19. @Steve: you’re preaching to the converted here. All in favour of the territories being treated in the same way as the French do theirs: they elect a couple of MP’s, adopt UK law etc

  20. A UAV in Gibraltar would help as well, more to patrol the straits.

    The Spanish have many North African enclaves. Why would they want Gibraltar?

  21. I agree the number of escorts listed for a task force is woefully small – as people have mentioned before, protecting supply lines is as important as protecting the HUVs themselves. Whilst the Argentine navy is basically screwed, they are starting to get some movement on their SSK force.

  22. I think the current “land” defence of our BOTs is adequate given the threat level. Deploying company sized land forces, backed by ISR / long ranged radar (and SAMs) and an operational airstrip to surge reinforcements is enough.

    What isn’t being discussed though is the protection of BOT EEZs – this for me is a massive gap. I think EEZ disputes and territory grabs is going to increase as technology for extracting minerals etc increase. For this the UK must forward base more OPVs with UAV assets, combined with long range MPA assets to ensure that our EEZ claims are policed properly – which is in turn backed up by SSN and Task Group assets if escalation is required.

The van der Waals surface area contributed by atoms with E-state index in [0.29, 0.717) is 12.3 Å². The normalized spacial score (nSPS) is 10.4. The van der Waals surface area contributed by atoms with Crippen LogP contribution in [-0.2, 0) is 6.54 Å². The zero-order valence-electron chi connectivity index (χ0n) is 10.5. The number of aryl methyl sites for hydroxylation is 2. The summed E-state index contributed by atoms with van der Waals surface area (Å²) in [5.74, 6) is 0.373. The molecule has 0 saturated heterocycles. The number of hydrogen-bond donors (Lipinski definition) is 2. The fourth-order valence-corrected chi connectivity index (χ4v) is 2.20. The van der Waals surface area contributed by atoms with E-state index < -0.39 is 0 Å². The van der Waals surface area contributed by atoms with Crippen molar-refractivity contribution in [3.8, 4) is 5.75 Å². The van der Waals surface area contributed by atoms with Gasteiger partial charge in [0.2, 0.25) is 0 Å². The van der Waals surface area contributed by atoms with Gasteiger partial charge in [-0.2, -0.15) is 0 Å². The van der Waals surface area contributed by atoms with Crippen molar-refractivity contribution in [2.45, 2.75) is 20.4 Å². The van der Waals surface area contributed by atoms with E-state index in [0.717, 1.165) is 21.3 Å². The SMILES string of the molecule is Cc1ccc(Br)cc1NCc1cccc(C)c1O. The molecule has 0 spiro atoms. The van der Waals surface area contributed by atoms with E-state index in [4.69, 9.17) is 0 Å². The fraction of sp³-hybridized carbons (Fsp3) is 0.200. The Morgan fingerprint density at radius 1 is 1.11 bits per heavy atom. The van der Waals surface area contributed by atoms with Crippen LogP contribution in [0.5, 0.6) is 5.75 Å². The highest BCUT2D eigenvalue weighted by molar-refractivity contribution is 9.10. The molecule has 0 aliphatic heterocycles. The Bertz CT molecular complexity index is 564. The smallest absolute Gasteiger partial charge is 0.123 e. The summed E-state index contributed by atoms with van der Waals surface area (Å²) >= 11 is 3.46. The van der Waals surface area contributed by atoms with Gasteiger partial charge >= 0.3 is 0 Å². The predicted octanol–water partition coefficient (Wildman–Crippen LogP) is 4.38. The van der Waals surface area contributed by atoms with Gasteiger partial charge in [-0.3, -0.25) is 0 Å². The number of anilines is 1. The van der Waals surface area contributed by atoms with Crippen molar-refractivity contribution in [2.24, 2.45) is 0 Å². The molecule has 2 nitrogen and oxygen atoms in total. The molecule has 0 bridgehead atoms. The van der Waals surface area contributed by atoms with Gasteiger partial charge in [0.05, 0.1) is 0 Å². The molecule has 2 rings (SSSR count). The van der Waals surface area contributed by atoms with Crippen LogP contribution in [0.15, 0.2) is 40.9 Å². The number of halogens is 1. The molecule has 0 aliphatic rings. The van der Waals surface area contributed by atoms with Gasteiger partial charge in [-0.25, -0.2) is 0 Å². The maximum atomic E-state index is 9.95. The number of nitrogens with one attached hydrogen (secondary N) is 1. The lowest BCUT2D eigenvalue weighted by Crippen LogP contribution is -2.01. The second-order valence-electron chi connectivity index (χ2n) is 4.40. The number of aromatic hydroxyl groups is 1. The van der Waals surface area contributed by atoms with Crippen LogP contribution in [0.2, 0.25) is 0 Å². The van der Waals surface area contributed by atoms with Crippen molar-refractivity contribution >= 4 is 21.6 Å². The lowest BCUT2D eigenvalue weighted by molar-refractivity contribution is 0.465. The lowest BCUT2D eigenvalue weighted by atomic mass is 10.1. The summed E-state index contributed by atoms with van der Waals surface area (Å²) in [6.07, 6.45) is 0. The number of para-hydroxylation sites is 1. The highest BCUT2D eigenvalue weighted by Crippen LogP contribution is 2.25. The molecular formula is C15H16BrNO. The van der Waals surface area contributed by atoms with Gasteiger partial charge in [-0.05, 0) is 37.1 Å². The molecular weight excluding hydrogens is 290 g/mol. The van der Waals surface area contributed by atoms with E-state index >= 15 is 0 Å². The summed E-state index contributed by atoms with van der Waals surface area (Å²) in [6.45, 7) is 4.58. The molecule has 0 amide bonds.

23. @Steve
    1. What’s wrong with being BOTH Gibraltarian AND British? Just as the Welsh, Scots, English, Irish, Indians, Pakistanis, Afro-Caribbeans are also British but also maintain their cultural identity.

    2. Being British and being a part of the United Kingdom of Great Britain and Northern Ireland are two separate things. Just because Gibraltar, the Channel Islands, Isle of Man and all the others do not form part of the UK – no taxation without representation – does not mean the people are not a British people, united by a shared culture and history.